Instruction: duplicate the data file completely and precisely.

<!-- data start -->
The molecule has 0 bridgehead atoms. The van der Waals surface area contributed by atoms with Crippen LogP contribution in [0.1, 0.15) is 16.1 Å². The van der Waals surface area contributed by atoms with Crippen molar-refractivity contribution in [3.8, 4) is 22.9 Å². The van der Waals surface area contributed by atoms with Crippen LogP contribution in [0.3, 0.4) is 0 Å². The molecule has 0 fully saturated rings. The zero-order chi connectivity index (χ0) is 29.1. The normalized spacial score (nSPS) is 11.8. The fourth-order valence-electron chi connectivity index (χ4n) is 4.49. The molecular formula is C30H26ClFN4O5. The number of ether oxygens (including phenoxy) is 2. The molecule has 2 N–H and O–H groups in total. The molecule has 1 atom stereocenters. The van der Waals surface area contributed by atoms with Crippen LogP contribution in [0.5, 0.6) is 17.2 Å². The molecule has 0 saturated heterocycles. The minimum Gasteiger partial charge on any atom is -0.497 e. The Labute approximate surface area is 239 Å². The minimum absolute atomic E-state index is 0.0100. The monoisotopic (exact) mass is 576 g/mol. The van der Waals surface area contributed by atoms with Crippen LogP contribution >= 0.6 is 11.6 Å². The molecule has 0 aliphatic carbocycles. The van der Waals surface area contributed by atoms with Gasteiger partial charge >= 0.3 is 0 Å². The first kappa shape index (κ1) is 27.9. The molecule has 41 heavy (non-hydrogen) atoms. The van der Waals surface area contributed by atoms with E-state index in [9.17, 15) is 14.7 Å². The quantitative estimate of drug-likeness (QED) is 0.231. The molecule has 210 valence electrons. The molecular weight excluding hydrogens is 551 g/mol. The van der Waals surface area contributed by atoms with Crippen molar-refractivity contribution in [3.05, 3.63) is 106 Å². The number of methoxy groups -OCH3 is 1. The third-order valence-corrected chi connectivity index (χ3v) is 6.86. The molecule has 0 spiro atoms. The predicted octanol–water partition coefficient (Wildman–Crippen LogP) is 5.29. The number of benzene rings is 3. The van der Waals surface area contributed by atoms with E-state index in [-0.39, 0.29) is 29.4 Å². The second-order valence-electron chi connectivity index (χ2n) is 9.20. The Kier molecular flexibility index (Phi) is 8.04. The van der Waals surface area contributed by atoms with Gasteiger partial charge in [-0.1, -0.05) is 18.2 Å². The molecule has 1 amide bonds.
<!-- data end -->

The molecule has 0 bridgehead atoms. The van der Waals surface area contributed by atoms with Crippen LogP contribution in [0.1, 0.15) is 16.1 Å². The van der Waals surface area contributed by atoms with Crippen molar-refractivity contribution in [3.8, 4) is 22.9 Å². The van der Waals surface area contributed by atoms with Crippen LogP contribution in [0.3, 0.4) is 0 Å². The molecule has 0 fully saturated rings. The zero-order chi connectivity index (χ0) is 29.1. The normalized spacial score (nSPS) is 11.8. The fourth-order valence-electron chi connectivity index (χ4n) is 4.49. The molecular formula is C30H26ClFN4O5. The number of ether oxygens (including phenoxy) is 2. The molecule has 2 N–H and O–H groups in total. The molecule has 1 atom stereocenters. The van der Waals surface area contributed by atoms with Crippen LogP contribution in [0.5, 0.6) is 17.2 Å². The molecule has 0 saturated heterocycles. The minimum Gasteiger partial charge on any atom is -0.497 e. The Labute approximate surface area is 239 Å². The minimum absolute atomic E-state index is 0.0100. The monoisotopic (exact) mass is 576 g/mol. The van der Waals surface area contributed by atoms with Crippen LogP contribution >= 0.6 is 11.6 Å². The molecule has 0 aliphatic carbocycles. The van der Waals surface area contributed by atoms with Gasteiger partial charge >= 0.3 is 0 Å². The first kappa shape index (κ1) is 27.9. The molecule has 41 heavy (non-hydrogen) atoms. The van der Waals surface area contributed by atoms with E-state index in [9.17, 15) is 14.7 Å². The quantitative estimate of drug-likeness (QED) is 0.231. The molecule has 210 valence electrons. The molecular weight excluding hydrogens is 551 g/mol. The van der Waals surface area contributed by atoms with Crippen molar-refractivity contribution in [3.05, 3.63) is 106 Å². The number of methoxy groups -OCH3 is 1. The third-order valence-corrected chi connectivity index (χ3v) is 6.86. The molecule has 0 spiro atoms. The predicted octanol–water partition coefficient (Wildman–Crippen LogP) is 5.29. The number of benzene rings is 3. The van der Waals surface area contributed by atoms with E-state index in [-0.39, 0.29) is 29.4 Å². The second-order valence-electron chi connectivity index (χ2n) is 9.20. The Kier molecular flexibility index (Phi) is 8.04. The van der Waals surface area contributed by atoms with Gasteiger partial charge in [-0.1, -0.05) is 18.2 Å². The molecule has 1 amide bonds.